Saving for College: A Financial Commitment

Parents have a lot to consider when it comes to helping their children get into college. Testing and collegiate rivalries aside, high school students and their parents or guardians may feel confused or overwhelmed at the topic of paying for college. A recent study shows that the price for a private college can be upwards of $35,676 per semester while the tuition and fees for an in-state public college are about 73% less.[1] These costs do not include room, board, and other course-specific fees.

 

There are three primary ways to pay for college: The student’s parent or guardian pays for their tuition, student loans, or grants and scholarships. Parents or guardians who can make the financial commitment to save for their child’s college tuition can be a daunting, but achievable, task. Student loans are easy enough to obtain but may come with high fees and interest rates. Grants or scholarships, often merit-based, are always one of the best ways to obtain funding for the child’s college education, and they don’t require the student to repay or account for the funds.

 

As an investment in their future, parents are eager to invest in their child’s future, but many are unsure how or where to start.

 

Plan Early
The easiest first step is to put a plan into place early! Even if the parents won’t be able to shoulder the total tuition each semester, having a plan of how much they can afford along with other areas where they can assist, including the application process and studying for entrance exams, are all important.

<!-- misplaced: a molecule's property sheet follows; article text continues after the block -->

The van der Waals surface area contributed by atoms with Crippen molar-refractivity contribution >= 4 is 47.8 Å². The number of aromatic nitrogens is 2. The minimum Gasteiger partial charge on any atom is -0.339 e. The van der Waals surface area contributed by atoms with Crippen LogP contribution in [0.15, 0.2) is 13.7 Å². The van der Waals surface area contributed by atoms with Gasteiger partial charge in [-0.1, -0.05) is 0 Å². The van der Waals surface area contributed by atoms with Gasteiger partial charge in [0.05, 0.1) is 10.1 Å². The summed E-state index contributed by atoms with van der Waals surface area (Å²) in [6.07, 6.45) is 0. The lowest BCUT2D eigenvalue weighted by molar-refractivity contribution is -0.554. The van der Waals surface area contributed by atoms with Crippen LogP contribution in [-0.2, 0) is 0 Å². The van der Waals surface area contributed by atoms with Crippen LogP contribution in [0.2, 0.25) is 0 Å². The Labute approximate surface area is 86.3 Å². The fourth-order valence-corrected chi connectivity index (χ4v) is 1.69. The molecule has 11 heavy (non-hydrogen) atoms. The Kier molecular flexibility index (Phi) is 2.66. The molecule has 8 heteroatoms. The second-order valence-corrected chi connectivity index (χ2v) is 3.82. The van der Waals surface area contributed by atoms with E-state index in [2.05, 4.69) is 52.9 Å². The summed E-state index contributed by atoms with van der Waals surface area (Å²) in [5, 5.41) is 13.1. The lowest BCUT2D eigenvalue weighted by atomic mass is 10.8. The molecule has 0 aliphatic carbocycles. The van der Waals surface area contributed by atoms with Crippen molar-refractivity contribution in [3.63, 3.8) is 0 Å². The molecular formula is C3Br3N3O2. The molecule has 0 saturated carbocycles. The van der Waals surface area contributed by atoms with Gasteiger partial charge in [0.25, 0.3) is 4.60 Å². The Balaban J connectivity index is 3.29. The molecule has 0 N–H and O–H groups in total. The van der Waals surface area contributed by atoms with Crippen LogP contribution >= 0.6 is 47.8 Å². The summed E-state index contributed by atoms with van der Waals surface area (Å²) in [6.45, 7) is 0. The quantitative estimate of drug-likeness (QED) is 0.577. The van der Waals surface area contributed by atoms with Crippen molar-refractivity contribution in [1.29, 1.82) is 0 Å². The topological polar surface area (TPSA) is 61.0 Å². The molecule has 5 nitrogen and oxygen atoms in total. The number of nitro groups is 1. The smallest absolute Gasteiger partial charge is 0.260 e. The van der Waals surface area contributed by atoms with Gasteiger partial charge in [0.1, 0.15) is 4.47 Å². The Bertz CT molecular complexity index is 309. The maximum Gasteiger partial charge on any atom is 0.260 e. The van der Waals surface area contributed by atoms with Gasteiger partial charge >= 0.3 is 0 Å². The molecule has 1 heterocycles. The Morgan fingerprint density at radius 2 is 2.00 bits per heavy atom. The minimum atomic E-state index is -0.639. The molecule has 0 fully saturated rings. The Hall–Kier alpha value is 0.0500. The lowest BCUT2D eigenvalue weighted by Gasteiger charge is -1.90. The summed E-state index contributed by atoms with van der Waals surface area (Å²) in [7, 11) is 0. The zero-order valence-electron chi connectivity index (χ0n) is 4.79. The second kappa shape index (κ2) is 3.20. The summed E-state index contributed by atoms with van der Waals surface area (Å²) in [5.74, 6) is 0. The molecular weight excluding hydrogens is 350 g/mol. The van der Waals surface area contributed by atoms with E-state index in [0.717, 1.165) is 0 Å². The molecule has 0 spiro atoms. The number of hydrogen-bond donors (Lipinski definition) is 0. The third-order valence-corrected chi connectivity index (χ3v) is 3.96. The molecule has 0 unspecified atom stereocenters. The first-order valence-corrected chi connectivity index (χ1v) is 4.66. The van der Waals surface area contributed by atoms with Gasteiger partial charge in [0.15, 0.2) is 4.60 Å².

529 College Savings Account
When the children are young, consider opening a 529 college savings account. These savings plans offer tax and financial aid benefits and can also be used to save and invest in K-12 tuition, if necessary, in addition to college tuition and fees. Available in almost every state, the 529 plan has two options: college savings plan; prepaid tuition plan. The college savings plan is similar to a 401(k) in that only after-tax contributions are invested. The prepaid tuition plan allows the funds to be used for use at an in-state public college or converted for use at private or out-of-state colleges.

 

Revisit Investments
Parents who are active investors in stocks, bonds, and mutual funds may want to ensure they are making these commitments prior to their student applying for financial aid. If investments need to be sold early, do so before the child’s sophomore year. We always recommend consulting with a financial expert to get a better look at your financial picture, including potential financial aid.

 

Communicate Financial Expectations
While children will not fully understand their parent’s financial situation, they will be able to help think through the application process, which schools and programs they are most interested in, pros and cons of each “top pick” university, etc. Every opportunity to discuss options and share expectations (from both parties) will allow for more open communication in the end. These discussions will help both the parent and student navigate the road between high school and college and help maximize the chances of the student’s college success!

 

Saving for a child’s college tuition and fees can quickly get expensive. Amid all this saving, contact EmployeeMoney to help shoulder any unexpected financial stresses that seem to occur at the most inconvenient times.

 

 

 

[1] U.S. News: See the Average Cost of attending College in 2018-2019